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DBL%20Hendrix%20small.png College chemistry, 1983

Derek Lowe The 2002 Model

Dbl%20new%20portrait%20B%26W.png After 10 years of blogging. . .

Derek Lowe, an Arkansan by birth, got his BA from Hendrix College and his PhD in organic chemistry from Duke before spending time in Germany on a Humboldt Fellowship on his post-doc. He's worked for several major pharmaceutical companies since 1989 on drug discovery projects against schizophrenia, Alzheimer's, diabetes, osteoporosis and other diseases. To contact Derek email him directly: Twitter: Dereklowe

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In the Pipeline

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January 10, 2005

Success Has A Thousand Fathers

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Posted by Derek

Over at Uncertain Principles, Chad Orzel's commentators got into a discussion of how you list people in a large multi-author publication. My system is that the first author and the last author are the people who did most of the work and/or were in charge. It's worth amoment to think about the gap that can open up between those two descriptions. Between those bookend names, I've opted for alphabetical order when I've written or helped write papers, because the alternative is an institutional-sized easy-open pressurized Can O' Worms.

Assigning credit in a scientific project is an awful job. Multiple people will be sure that they thought of an idea first and that everyone else just borrowed it from them. Some people will be livid at how others on the team got by without seeming to ever contribute anything, while they carried the whole project on their backs. Meanwhile, some of that latter group will be furious at the first ones, who from their perspective got to do the easy stuff that generated all the cheap and flashy results while they labored in the salt mine.

Sometimes these things can be resolved by enough tedious effort, but most of the time they can't. And it's almost always not worth the effort - at least for a journal article. Now, for a patent, things are very different, as one of Chad's commentators rightly points out. Everyone listed on a patent has to be able to state clearly what their contribution to the invention was. If you can prove that a patent has people on it that did not contribute (or left out people who did), you can get the thing invalidated. That's not easy, but it has happened, and the mere threat is enough to make everyone take inventorship pretty seriously.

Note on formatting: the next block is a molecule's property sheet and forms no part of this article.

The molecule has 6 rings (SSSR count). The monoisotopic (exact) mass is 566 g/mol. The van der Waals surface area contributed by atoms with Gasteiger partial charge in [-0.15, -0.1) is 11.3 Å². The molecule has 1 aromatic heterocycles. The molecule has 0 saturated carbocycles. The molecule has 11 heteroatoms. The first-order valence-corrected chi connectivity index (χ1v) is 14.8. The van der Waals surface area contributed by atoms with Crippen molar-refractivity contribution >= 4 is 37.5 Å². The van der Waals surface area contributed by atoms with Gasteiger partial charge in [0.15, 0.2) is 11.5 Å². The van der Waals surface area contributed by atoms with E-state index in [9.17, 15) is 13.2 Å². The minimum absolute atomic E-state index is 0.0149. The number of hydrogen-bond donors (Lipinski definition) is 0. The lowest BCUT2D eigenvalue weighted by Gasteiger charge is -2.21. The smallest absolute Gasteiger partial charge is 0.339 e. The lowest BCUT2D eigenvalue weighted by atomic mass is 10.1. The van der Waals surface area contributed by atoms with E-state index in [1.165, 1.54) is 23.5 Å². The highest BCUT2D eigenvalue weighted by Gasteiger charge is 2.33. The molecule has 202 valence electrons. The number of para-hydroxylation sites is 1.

My quick-and-dirty test for inventorship has been to tell people to ignore the whole draft of the patent application except the claims. Go straight to those, and find something there that you thought of, and be ready to point to it. Ideally, you should check to make sure no one else is going to point to the same thing. Best are the things that you thought of first and were also the first to do. No one can take that away from you.

Next best are the things that you thought of first and handed off to someone else to accomplish - if they didn't add anything to your idea, you're probably an inventor and they certainly aren't. Being the first one to try someone else's idea in the lab doesn't mean much in inventorship terms, and quite rightly. Now, if the person you handed things off to added something meaningful, you may both be inventors, which is were things can become interesting. Sometimes the original idea has been mutated so thoroughly that the final claim is really the work of the second person, with nothing recognizable from the first one.

I tell people who work for me that if they want to be on the patents coming from our lab, they'd better have some ideas of their own to show when patent-writing time comes. Naturally, I try to fulfill my end of that deal by letting people work on their own stuff as much as possible. The only way we can end up in trouble is if we pick a total-loss part of the molecule to work on and end up with nothing worth including in the patents. You want to keep a sharp eye out for that situation, and be ready to steer yourself (and your lab) out of it.

Comments (1) | Category: Patents and IP | The Scientific Literature


1. jsinger on January 10, 2005 4:29 PM writes...

At least from my molecular biology perspective, the continuing increase in the size of a publishable unit of work, with the effect it has on keeping one hostage to a project and on making authorship priority a career-breaker, is perhaps the single biggest factor in making life as a junior scientist as wretched as it is. And being liberated even partly from the burden of the LPU is perhaps the single best thing about leaving academic research for industry.

The whole system really needs to be overhauled.

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